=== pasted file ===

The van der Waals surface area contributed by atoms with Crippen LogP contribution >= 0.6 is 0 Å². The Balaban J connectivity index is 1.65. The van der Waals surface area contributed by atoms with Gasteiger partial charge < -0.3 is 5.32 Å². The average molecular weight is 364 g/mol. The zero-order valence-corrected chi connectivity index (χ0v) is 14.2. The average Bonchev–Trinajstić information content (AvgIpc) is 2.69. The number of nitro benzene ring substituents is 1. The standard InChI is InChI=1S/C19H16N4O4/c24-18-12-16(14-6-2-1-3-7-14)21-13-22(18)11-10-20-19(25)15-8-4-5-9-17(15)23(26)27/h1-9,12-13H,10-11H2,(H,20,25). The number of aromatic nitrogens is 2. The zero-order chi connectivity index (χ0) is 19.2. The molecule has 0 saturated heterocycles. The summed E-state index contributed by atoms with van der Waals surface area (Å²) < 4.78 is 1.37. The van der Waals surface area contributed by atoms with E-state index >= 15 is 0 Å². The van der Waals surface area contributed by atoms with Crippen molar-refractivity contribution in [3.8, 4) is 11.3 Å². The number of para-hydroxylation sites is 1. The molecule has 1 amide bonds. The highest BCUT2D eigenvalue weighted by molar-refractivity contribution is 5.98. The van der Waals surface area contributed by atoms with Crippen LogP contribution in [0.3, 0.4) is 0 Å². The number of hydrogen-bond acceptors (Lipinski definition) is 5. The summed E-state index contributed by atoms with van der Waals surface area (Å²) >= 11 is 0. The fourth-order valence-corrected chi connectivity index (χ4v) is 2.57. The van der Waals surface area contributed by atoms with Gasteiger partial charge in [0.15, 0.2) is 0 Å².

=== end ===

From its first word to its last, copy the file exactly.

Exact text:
The van der Waals surface area contributed by atoms with Crippen LogP contribution >= 0.6 is 0 Å². The Balaban J connectivity index is 1.65. The van der Waals surface area contributed by atoms with Gasteiger partial charge < -0.3 is 5.32 Å². The average molecular weight is 364 g/mol. The zero-order valence-corrected chi connectivity index (χ0v) is 14.2. The average Bonchev–Trinajstić information content (AvgIpc) is 2.69. The number of nitro benzene ring substituents is 1. The standard InChI is InChI=1S/C19H16N4O4/c24-18-12-16(14-6-2-1-3-7-14)21-13-22(18)11-10-20-19(25)15-8-4-5-9-17(15)23(26)27/h1-9,12-13H,10-11H2,(H,20,25). The number of aromatic nitrogens is 2. The zero-order chi connectivity index (χ0) is 19.2. The molecule has 0 saturated heterocycles. The summed E-state index contributed by atoms with van der Waals surface area (Å²) < 4.78 is 1.37. The van der Waals surface area contributed by atoms with E-state index >= 15 is 0 Å². The van der Waals surface area contributed by atoms with Crippen molar-refractivity contribution in [3.8, 4) is 11.3 Å². The number of para-hydroxylation sites is 1. The molecule has 1 amide bonds. The highest BCUT2D eigenvalue weighted by molar-refractivity contribution is 5.98. The van der Waals surface area contributed by atoms with Crippen LogP contribution in [0.3, 0.4) is 0 Å². The number of hydrogen-bond acceptors (Lipinski definition) is 5. The summed E-state index contributed by atoms with van der Waals surface area (Å²) >= 11 is 0. The fourth-order valence-corrected chi connectivity index (χ4v) is 2.57. The van der Waals surface area contributed by atoms with Gasteiger partial charge in [0.15, 0.2) is 0 Å².